Let's hear it for long overdue family vacations in Georgia

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Bird’s eye view of Tbilisi town taken from the fort walls
Bird's eye view of Tbilisi town taken from the fort walls

It took decades for siblings and families to get together under one roof. And they found a larger, global family to call their own. And some Bollywood...

By Sunil K. Vaidya

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Published: Thu 23 Mar 2017, 7:00 PM

Last updated: Tue 28 Mar 2017, 8:43 PM

It no longer surprises me when I meet Bollywood fans in places outside India. Three decades ago, I met a hard-core Amitabh Bachchan fan - Mohammed, who kissed my hand and wanted me to not wash it until the iconic Indian movie star had kissed it! So, when I went on a 'family holiday' to Georgia, I was expecting a native to come up and talk about Indian cinema.

 A Georgian hostess at the winery shows off her culinary skills (left), Old monastery in Kakheti region (middle), A waterfall at the Tbilisi Botanical Gardens (right)- Photos: Sunil K. Vaidya
But I was pleasantly surprised when an old lady in a remote village in Kakheti region on the east side of Georgia not only knew Indian cinema and television shows but enthusiastically talked about the Kapoor khandan (family).
For all our communication, during that visit to a now-restored 16th century winery, we had to depend on sign language or our driver/guide for translation. But, as soon as we sat at a long dining table to enjoy their hospitality, the lady began speaking in Georgian about Indian cinema. Her animated expression gave away her fascination for Indian showbiz.
It is a known fact that Raj Kapoor was a very popular Indian actor in the erstwhile Soviet Union, much before another dancing star Mithun Chakraborty, who also became equally popular. The old lady broke into an impromptu singing of popular Mithun song, 'I am a Disco Dancer.'
Her excitement, however, reached another level when she talked about the family bond of the Kapoors or family soaps like 'Saas bhi kabhi bahu thi' (dubbed version aired by a Georgian broadcaster). For us, it was a perfect connect as we were on a family holiday. The woman did say that she was happy to demonstrate Georgian culinary skills to a family visiting their age-old family winery.
The Georgia trip for us was strictly a 'family-together holiday' - for the last 30 months or so, we have become a 'satellite family' - with each of the four members living in a different country. We had decided to stay, eat, drink and enjoy together. To stay apart, is tough for someone who has spent his childhood in a joint family of more than two dozen siblings and cousins living under one roof, ergo, this trip was overdue.
Living apart doesn't affect the family bond. I realised that recently, when I attended a family wedding where we - cousins and their children - met after almost 30 years. Some from the younger generation even met for the first time. My daughter was pleasantly surprised to see such a large extended family (over 50 people)  that bonded so well and were so happy in each other's company.
So coming back to our 'family holiday' that was also an excuse to celebrate a birthday. We live in an age where each family member has his/her own room and more often than not, we are glued to our mobile, kindle, laptops or television sets. Our trip to Tbilisi started with a very old family house-turned cosy 10-room hotel. It was a perfect family room for the four of us. At breakfast, we met this Indian textile merchant from Dubai, who had also come with his family to spend quality time.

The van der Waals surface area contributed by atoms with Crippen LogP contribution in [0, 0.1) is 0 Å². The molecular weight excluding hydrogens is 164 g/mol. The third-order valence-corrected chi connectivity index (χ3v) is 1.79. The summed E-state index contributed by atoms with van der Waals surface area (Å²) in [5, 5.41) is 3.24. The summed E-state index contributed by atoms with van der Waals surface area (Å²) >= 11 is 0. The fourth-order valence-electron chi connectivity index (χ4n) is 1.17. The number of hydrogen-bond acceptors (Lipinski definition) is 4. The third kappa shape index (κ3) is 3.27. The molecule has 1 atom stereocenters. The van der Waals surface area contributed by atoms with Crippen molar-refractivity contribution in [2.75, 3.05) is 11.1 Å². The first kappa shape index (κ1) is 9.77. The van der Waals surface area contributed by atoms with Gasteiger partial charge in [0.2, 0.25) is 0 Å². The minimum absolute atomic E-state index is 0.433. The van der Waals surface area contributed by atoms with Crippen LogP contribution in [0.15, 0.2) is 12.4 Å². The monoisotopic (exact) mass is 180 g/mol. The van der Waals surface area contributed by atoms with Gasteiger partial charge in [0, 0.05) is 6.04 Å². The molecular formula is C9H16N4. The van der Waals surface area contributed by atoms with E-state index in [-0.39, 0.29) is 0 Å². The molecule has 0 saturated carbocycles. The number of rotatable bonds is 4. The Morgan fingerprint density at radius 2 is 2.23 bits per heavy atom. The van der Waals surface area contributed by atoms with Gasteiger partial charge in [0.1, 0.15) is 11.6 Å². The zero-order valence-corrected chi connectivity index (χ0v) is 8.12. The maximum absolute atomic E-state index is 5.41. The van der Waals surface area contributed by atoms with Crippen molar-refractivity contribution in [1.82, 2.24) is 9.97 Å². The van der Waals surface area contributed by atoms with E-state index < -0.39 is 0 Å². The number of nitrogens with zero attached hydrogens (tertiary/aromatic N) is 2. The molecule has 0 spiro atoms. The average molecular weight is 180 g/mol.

For a walk around Tbilisi's old town, my son, who had arrived two days earlier for his own 'backpack tour,' was our guide. Walking around the old town, eating from street-side eateries and listening to some music, including a visit to a small Jazz Café added to the family fun.
While sunny weather made walking around Botanical Garden and fort wall in Tbilisi pleasant, the walk in the drizzling rain in Batumi was equally enjoyable. Of course, not to forget a frantic search for flowers, just before midnight, in a Georgian town by the Black sea. You see, a birthday celebration was part of the family holiday and this one couldn't have been complete without flowers. Those enormous roses in different colours at midnight gave immense pleasure to everyone in the family, including of course, the birthday girl.
The idea was to enjoy every moment of the holiday and the close could not have been better. We had five-to-six-hours to spend in Tbilisi on our way back to Dubai and my son suggested we go to the Marco Polo Hostel run by affable hosts, Briton Andrew Tucker-Peake and his Iranian wife, Mina. As parents, we were also curious about the hostel that our son had stayed at before we arrived.
There was a group of young Iranians, a Kazakh, an Uzbek, a quinquagenarian Kiwi exponent of the Hacky Sack and all of us, the Gulf Indians. The tourists from different nationalities chilled out together, exchanged views of different cultures and thus become one big global family.
We stayed up that night, talking to this new global family until it was time to catch the flight back to Dubai to end the most pleasant family holiday - which a colleague said, made me look the happiest he has ever seen me.
Sunil is KT's sports editor. He's interested in photography, theatre and social media

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